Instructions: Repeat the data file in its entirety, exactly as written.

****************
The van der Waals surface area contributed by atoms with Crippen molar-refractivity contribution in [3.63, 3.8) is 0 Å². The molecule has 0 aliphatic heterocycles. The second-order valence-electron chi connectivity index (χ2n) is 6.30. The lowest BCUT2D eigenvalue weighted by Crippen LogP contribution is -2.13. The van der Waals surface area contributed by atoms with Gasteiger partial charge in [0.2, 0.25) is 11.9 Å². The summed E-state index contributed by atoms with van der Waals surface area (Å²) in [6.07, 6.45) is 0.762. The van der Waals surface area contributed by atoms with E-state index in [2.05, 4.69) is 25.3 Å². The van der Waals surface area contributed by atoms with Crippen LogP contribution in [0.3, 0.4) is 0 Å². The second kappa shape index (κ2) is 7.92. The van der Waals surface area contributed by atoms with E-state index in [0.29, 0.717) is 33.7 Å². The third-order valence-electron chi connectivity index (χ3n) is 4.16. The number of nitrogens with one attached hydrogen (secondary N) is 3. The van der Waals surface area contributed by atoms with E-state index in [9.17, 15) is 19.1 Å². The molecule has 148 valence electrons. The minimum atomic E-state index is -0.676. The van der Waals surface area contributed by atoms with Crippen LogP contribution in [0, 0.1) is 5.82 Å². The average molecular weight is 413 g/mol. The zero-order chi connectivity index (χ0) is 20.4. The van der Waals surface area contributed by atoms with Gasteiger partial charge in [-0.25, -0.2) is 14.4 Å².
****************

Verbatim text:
The van der Waals surface area contributed by atoms with Crippen molar-refractivity contribution in [3.63, 3.8) is 0 Å². The molecule has 0 aliphatic heterocycles. The second-order valence-electron chi connectivity index (χ2n) is 6.30. The lowest BCUT2D eigenvalue weighted by Crippen LogP contribution is -2.13. The van der Waals surface area contributed by atoms with Gasteiger partial charge in [0.2, 0.25) is 11.9 Å². The summed E-state index contributed by atoms with van der Waals surface area (Å²) in [6.07, 6.45) is 0.762. The van der Waals surface area contributed by atoms with E-state index in [2.05, 4.69) is 25.3 Å². The van der Waals surface area contributed by atoms with Crippen LogP contribution in [0.3, 0.4) is 0 Å². The second kappa shape index (κ2) is 7.92. The van der Waals surface area contributed by atoms with E-state index in [0.29, 0.717) is 33.7 Å². The third-order valence-electron chi connectivity index (χ3n) is 4.16. The number of nitrogens with one attached hydrogen (secondary N) is 3. The van der Waals surface area contributed by atoms with E-state index in [9.17, 15) is 19.1 Å². The molecule has 148 valence electrons. The minimum atomic E-state index is -0.676. The van der Waals surface area contributed by atoms with Crippen LogP contribution in [0, 0.1) is 5.82 Å². The average molecular weight is 413 g/mol. The zero-order chi connectivity index (χ0) is 20.4. The van der Waals surface area contributed by atoms with Gasteiger partial charge in [-0.25, -0.2) is 14.4 Å².